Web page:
...this. Here we have a generic looking PC that a friend gave to me, along with another PC with a slightly newer motherboard and monstrously big case. Some assorted "parts" also came my way. Most of the parts have come in handy for some purpose or another, and the other computer is presently being subjected to invented swear words while I work at beating it into submission as a FreeNAS system. Provided I don't throw it right out the window in the near future, that other system will be used to store copies of the data on my first FreeNAS system. Rsync will make these copies and the system will be located offsite. More on that later, on a separate page (of course). Although, if you've decided you'd rather read about that project, you can find that particular...uhm..."epic" right here. (Don't say I didn't warn you about the length.)

This PC is built around an ASUS SP97-V motherboard. For those of you following along at home, the SP97-V board is an interesting mix of the new and old. It's a baby-AT form-factor with support for the good old AT type power connections as well as the then up-and-coming ATX power connector. It uses socket 7 processors and does not have support for the later "Super 7" processors. (Intel's own socket 7 processors never went faster than 266MHz. AMD and others pushed things much further, up to at least 550MHz before the party was finally over. Of course, you couldn't just drop one of those third party processors into most socket 7 systems, you had to have a board that would support it and not Majorly Freak Out at the sight of a then-insanely-fast CPU.)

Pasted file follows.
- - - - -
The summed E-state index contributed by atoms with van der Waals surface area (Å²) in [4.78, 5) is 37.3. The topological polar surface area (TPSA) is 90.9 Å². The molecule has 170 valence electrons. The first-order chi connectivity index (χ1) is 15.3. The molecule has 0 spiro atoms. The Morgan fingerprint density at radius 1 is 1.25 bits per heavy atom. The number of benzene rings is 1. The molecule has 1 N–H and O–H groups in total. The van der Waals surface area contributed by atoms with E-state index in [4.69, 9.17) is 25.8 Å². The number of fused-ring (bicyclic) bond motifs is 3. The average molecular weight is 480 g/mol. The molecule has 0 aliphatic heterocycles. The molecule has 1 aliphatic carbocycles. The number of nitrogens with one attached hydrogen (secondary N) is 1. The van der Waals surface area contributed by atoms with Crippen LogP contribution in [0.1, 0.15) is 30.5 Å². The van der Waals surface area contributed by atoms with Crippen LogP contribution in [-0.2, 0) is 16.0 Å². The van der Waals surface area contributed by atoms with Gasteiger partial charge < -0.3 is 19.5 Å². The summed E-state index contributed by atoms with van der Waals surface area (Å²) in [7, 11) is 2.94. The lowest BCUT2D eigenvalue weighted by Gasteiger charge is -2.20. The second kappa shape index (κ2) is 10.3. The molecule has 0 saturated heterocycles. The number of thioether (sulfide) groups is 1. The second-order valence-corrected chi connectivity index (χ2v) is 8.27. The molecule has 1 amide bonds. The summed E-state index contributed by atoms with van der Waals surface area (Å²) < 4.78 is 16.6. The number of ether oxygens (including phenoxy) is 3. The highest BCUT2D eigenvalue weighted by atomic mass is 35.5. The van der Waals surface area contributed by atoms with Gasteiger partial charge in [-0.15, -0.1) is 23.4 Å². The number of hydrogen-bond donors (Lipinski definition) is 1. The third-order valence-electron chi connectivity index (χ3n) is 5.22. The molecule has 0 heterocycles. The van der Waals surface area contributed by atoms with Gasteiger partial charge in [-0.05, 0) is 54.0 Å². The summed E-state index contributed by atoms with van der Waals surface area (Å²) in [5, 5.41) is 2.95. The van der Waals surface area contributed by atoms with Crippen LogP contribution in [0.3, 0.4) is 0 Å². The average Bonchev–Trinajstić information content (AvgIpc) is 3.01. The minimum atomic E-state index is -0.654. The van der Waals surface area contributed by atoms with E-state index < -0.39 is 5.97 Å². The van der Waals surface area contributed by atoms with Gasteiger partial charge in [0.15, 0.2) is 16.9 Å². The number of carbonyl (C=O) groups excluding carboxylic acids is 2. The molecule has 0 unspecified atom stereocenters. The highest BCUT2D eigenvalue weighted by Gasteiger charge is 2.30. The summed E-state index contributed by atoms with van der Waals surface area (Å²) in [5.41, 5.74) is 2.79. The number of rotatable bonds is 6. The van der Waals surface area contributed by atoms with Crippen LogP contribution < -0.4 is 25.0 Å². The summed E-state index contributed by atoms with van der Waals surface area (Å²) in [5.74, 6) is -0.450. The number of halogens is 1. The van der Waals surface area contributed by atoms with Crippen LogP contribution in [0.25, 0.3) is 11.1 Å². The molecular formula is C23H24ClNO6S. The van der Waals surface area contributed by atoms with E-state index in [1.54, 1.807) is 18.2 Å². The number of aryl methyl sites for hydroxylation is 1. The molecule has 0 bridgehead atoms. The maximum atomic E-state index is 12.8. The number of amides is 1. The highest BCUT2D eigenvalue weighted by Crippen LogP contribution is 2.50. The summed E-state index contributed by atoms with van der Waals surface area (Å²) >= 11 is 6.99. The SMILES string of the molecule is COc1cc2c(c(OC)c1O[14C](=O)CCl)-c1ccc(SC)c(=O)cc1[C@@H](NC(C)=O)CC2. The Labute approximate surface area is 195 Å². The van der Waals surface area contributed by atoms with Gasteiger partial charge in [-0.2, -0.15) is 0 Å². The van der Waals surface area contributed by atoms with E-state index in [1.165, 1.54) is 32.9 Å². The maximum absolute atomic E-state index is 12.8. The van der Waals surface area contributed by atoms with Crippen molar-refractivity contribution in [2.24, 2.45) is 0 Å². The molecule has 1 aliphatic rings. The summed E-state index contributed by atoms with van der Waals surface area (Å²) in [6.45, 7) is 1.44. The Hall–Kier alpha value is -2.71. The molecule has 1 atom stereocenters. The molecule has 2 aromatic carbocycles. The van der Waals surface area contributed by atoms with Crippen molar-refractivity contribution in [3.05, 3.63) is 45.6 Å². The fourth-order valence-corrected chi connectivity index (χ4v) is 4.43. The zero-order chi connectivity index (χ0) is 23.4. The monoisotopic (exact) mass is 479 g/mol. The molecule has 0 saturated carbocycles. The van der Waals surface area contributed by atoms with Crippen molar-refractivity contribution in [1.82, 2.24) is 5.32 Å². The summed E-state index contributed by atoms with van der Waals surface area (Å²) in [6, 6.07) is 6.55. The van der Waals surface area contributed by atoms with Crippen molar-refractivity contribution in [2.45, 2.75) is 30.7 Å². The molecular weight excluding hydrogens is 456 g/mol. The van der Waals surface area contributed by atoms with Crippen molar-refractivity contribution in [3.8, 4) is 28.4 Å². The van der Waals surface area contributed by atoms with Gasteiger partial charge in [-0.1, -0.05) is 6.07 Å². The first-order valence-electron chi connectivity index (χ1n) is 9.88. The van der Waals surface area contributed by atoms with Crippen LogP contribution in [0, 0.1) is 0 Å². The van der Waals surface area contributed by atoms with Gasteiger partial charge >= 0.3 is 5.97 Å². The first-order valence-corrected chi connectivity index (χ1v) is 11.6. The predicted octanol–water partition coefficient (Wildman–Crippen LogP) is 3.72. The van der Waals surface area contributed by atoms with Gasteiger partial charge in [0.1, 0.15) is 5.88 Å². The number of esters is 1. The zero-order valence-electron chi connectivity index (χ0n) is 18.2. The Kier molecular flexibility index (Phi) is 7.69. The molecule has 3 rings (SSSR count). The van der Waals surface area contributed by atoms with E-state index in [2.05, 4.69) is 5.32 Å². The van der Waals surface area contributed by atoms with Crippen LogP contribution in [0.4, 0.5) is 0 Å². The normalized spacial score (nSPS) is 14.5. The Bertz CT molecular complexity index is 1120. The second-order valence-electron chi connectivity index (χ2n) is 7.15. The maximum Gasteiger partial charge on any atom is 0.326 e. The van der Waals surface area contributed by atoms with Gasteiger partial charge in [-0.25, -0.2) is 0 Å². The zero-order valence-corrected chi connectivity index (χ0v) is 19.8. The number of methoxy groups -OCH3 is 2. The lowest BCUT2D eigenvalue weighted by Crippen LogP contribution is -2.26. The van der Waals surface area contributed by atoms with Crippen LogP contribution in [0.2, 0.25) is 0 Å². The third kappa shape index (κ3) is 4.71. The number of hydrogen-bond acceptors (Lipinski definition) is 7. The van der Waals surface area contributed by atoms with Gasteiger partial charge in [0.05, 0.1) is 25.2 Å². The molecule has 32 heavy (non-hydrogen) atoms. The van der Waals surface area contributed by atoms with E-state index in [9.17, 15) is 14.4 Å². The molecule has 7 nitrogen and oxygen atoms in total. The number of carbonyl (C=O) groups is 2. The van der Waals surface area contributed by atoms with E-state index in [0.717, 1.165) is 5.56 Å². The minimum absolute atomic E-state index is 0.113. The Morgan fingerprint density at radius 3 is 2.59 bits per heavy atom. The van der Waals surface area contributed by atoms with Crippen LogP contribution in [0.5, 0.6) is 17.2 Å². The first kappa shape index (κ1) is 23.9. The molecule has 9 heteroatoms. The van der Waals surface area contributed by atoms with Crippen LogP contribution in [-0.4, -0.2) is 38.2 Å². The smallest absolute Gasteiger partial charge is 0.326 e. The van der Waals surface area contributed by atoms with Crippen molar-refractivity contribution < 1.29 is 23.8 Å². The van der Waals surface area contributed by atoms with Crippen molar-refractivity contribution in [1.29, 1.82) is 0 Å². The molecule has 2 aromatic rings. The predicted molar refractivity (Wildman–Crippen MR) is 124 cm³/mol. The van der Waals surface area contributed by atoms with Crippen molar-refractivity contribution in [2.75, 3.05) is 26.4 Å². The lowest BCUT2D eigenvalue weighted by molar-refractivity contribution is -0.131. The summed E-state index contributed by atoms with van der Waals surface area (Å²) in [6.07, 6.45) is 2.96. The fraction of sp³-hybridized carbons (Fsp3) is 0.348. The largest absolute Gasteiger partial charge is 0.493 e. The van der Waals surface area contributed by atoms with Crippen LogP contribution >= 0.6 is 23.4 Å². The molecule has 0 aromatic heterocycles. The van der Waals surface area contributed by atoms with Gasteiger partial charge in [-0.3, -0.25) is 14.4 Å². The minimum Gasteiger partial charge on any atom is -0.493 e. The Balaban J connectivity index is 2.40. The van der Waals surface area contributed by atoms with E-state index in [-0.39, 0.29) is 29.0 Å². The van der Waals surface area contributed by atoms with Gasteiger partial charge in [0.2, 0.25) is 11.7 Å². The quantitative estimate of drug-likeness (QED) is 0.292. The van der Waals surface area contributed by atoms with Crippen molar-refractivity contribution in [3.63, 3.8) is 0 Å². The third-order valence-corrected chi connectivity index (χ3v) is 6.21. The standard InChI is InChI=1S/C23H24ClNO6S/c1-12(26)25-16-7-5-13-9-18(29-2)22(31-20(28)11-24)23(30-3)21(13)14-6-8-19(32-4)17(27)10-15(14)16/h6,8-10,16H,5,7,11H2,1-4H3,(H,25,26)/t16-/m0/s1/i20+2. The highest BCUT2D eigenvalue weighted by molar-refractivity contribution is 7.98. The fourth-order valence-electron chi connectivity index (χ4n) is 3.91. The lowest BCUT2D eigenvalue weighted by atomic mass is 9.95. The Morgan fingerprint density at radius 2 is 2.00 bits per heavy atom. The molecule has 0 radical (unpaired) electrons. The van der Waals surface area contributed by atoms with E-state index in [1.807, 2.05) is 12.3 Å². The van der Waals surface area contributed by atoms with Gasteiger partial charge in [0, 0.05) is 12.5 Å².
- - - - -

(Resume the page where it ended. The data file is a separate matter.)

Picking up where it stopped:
This ASUS motherboard takes old-fashioned 72-pin SIMMs. The problem with SIMMs is that back in the days of computing when the world was still in black and white, 4, 8, 16 and 32MB of RAM was the in thing. Some lucky people had 64 megabytes of RAM. Few people had any need for much more memory than that, and when they finally did upgrade, the DIMM was the big thing to appear with their new motherboard, processor or even PC. It's not hard to find motherboards that have both types of memory sockets to guard against obsolence for just a little while longer. This board does not, and today, in the name of progress, most software really needs more than the 48MB of installed RAM this system came with. Winking Smiley